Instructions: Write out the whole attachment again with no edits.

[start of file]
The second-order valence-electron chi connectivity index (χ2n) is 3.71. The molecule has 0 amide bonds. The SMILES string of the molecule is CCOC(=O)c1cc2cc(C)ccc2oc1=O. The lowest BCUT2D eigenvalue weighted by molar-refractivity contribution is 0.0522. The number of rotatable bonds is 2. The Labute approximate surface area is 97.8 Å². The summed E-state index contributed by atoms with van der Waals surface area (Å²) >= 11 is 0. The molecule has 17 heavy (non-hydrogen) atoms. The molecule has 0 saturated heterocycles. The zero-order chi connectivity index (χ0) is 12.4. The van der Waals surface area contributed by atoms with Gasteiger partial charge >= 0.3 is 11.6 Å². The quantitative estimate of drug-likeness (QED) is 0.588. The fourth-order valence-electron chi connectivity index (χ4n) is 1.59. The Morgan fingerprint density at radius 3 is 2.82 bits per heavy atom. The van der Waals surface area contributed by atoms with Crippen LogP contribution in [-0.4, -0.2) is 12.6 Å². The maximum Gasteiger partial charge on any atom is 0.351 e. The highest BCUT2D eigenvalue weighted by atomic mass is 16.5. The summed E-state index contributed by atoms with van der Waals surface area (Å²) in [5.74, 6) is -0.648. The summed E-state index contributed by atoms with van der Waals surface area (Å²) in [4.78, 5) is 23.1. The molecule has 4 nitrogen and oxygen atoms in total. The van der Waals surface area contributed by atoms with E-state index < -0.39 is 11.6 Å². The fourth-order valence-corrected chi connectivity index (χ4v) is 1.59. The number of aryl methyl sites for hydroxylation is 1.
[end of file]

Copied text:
The second-order valence-electron chi connectivity index (χ2n) is 3.71. The molecule has 0 amide bonds. The SMILES string of the molecule is CCOC(=O)c1cc2cc(C)ccc2oc1=O. The lowest BCUT2D eigenvalue weighted by molar-refractivity contribution is 0.0522. The number of rotatable bonds is 2. The Labute approximate surface area is 97.8 Å². The summed E-state index contributed by atoms with van der Waals surface area (Å²) >= 11 is 0. The molecule has 17 heavy (non-hydrogen) atoms. The molecule has 0 saturated heterocycles. The zero-order chi connectivity index (χ0) is 12.4. The van der Waals surface area contributed by atoms with Gasteiger partial charge >= 0.3 is 11.6 Å². The quantitative estimate of drug-likeness (QED) is 0.588. The fourth-order valence-electron chi connectivity index (χ4n) is 1.59. The Morgan fingerprint density at radius 3 is 2.82 bits per heavy atom. The van der Waals surface area contributed by atoms with Crippen LogP contribution in [-0.4, -0.2) is 12.6 Å². The maximum Gasteiger partial charge on any atom is 0.351 e. The highest BCUT2D eigenvalue weighted by atomic mass is 16.5. The summed E-state index contributed by atoms with van der Waals surface area (Å²) in [5.74, 6) is -0.648. The summed E-state index contributed by atoms with van der Waals surface area (Å²) in [4.78, 5) is 23.1. The molecule has 4 nitrogen and oxygen atoms in total. The van der Waals surface area contributed by atoms with E-state index < -0.39 is 11.6 Å². The fourth-order valence-corrected chi connectivity index (χ4v) is 1.59. The number of aryl methyl sites for hydroxylation is 1.